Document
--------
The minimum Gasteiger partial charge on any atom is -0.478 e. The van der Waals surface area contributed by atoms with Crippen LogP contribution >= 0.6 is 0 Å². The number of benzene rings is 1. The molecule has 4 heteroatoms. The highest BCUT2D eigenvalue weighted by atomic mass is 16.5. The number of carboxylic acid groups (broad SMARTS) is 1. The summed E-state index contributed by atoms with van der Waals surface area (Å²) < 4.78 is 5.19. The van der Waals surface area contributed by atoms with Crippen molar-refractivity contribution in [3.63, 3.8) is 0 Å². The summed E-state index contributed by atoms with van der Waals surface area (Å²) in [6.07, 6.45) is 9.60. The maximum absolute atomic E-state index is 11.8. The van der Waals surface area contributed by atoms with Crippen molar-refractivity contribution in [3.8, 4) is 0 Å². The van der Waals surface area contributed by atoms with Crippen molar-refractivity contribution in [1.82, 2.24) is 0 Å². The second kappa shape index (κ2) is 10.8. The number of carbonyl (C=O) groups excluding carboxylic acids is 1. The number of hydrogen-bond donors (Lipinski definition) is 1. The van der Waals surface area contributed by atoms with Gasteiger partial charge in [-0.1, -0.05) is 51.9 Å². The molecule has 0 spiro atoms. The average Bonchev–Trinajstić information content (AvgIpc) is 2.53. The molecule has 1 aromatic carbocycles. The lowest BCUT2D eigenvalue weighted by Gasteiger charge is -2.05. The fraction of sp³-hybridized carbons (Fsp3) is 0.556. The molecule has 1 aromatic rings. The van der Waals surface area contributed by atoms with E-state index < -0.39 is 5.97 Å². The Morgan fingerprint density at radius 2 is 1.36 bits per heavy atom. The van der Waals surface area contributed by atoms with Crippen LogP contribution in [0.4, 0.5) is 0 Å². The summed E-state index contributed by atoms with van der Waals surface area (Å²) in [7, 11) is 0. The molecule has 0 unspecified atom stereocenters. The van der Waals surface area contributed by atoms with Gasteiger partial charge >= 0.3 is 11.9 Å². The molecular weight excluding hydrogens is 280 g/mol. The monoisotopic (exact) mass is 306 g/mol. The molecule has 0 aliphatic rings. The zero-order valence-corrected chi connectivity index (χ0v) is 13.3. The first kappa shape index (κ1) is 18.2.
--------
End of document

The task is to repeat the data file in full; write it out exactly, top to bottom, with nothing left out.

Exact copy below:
The minimum Gasteiger partial charge on any atom is -0.478 e. The van der Waals surface area contributed by atoms with Crippen LogP contribution >= 0.6 is 0 Å². The number of benzene rings is 1. The molecule has 4 heteroatoms. The highest BCUT2D eigenvalue weighted by atomic mass is 16.5. The number of carboxylic acid groups (broad SMARTS) is 1. The summed E-state index contributed by atoms with van der Waals surface area (Å²) < 4.78 is 5.19. The van der Waals surface area contributed by atoms with Crippen molar-refractivity contribution in [3.63, 3.8) is 0 Å². The summed E-state index contributed by atoms with van der Waals surface area (Å²) in [6.07, 6.45) is 9.60. The maximum absolute atomic E-state index is 11.8. The van der Waals surface area contributed by atoms with Crippen molar-refractivity contribution in [3.8, 4) is 0 Å². The van der Waals surface area contributed by atoms with Crippen molar-refractivity contribution in [1.82, 2.24) is 0 Å². The second kappa shape index (κ2) is 10.8. The number of carbonyl (C=O) groups excluding carboxylic acids is 1. The number of hydrogen-bond donors (Lipinski definition) is 1. The van der Waals surface area contributed by atoms with Gasteiger partial charge in [-0.1, -0.05) is 51.9 Å². The molecule has 0 spiro atoms. The average Bonchev–Trinajstić information content (AvgIpc) is 2.53. The molecule has 1 aromatic carbocycles. The lowest BCUT2D eigenvalue weighted by Gasteiger charge is -2.05. The fraction of sp³-hybridized carbons (Fsp3) is 0.556. The molecule has 1 aromatic rings. The van der Waals surface area contributed by atoms with E-state index < -0.39 is 5.97 Å². The Morgan fingerprint density at radius 2 is 1.36 bits per heavy atom. The van der Waals surface area contributed by atoms with Crippen LogP contribution in [0.4, 0.5) is 0 Å². The summed E-state index contributed by atoms with van der Waals surface area (Å²) in [7, 11) is 0. The molecule has 0 unspecified atom stereocenters. The van der Waals surface area contributed by atoms with Gasteiger partial charge >= 0.3 is 11.9 Å². The molecular weight excluding hydrogens is 280 g/mol. The monoisotopic (exact) mass is 306 g/mol. The molecule has 0 aliphatic rings. The zero-order valence-corrected chi connectivity index (χ0v) is 13.3. The first kappa shape index (κ1) is 18.2.